This blog series is aimed at providing a summary of key elements of the recast Energy Efficiency Directive (EU) 2023/1791, which was adopted by the European Parliament and the Council earlier this year, and was published in the EU Official Journal on 20th September and came into force 20 on the 10th October 2023. After its entry into force, EU Member States will have two years to transpose most of the different elements in the directive into national law.
This first blog sets out to tackle the key points of Articles 3 and 4.
The “Energy Efficiency First Principle” requires Member States to prioritize energy efficiency solutions, demand-side resources, and system flexibilities in planning, policy, and major investments for various sectors.
There will be a review of financial thresholds for energy projects by the Commission by 2027 with a possible revision by 2028.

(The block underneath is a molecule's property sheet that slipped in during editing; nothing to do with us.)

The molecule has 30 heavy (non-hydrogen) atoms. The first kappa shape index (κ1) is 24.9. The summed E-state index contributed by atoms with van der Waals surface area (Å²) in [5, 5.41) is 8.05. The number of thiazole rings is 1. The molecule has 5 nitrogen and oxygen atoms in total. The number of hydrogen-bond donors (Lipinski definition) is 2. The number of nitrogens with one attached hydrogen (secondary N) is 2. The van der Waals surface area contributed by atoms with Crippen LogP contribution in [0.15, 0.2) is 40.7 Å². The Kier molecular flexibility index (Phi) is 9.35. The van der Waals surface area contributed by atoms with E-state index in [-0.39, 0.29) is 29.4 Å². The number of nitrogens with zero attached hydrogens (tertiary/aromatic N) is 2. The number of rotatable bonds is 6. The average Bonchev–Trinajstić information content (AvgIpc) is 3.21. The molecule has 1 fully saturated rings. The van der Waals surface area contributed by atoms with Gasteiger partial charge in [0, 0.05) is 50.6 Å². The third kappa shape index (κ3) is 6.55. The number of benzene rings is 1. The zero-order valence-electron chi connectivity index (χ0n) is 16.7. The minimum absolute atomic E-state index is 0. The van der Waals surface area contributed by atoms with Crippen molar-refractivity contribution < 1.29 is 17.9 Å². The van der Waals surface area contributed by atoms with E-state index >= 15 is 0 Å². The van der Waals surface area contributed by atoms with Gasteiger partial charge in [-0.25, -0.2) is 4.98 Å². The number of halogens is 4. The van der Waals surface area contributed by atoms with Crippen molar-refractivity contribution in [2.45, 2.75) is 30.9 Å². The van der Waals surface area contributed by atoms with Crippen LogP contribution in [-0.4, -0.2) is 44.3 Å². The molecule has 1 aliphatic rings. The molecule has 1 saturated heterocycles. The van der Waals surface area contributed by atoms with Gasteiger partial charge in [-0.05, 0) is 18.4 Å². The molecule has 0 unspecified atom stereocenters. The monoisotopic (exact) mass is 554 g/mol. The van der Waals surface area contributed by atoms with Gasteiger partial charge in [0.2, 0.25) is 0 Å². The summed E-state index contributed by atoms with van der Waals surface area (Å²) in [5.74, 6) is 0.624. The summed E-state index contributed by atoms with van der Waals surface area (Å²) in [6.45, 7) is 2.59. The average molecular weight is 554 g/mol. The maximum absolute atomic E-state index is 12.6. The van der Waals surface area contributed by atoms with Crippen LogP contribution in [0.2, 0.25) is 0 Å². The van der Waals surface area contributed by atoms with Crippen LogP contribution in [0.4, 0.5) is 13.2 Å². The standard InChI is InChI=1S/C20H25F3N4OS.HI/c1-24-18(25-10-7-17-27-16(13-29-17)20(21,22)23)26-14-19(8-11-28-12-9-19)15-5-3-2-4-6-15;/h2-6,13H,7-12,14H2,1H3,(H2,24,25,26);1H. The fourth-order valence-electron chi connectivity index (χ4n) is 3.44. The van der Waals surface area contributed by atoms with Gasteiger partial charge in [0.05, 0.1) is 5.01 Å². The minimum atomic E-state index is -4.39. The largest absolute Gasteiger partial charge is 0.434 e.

Member States should encourage the use of cost-benefit methodologies to assess energy efficiency solutions and report on their application of the energy efficiency first principle.
Member States collectively commit to reducing energy consumption by at least 11.7% by 2030 compared to the 2020 EU Reference Scenario (detailed at: https://energy.ec.europa.eu/data-and analysis/energy-modelling/eu-reference-scenario-2020_en).
Each Member State will set an indicative national energy efficiency contribution and notify the Commission. These contributions should help reach the Union’s binding 2030 final energy consumption target of no more than 763 Mtoe and the primary energy consumption target of no more than 992.5 Mtoe.
Member States should consider various factors when setting their contributions, including energy targets, measures in the directive, and national circumstances.
The Commission will ensure that the collective contributions of Member States align with the Union’s binding target. If contributions are insufficient, adjustments may be made.
Additional measures should be implemented if progress towards energy efficiency contributions is insufficient.
The Commission will assess methodological changes in data reporting and propose technical adjustments to the Union’s 2030 targets, if necessary, by 2026.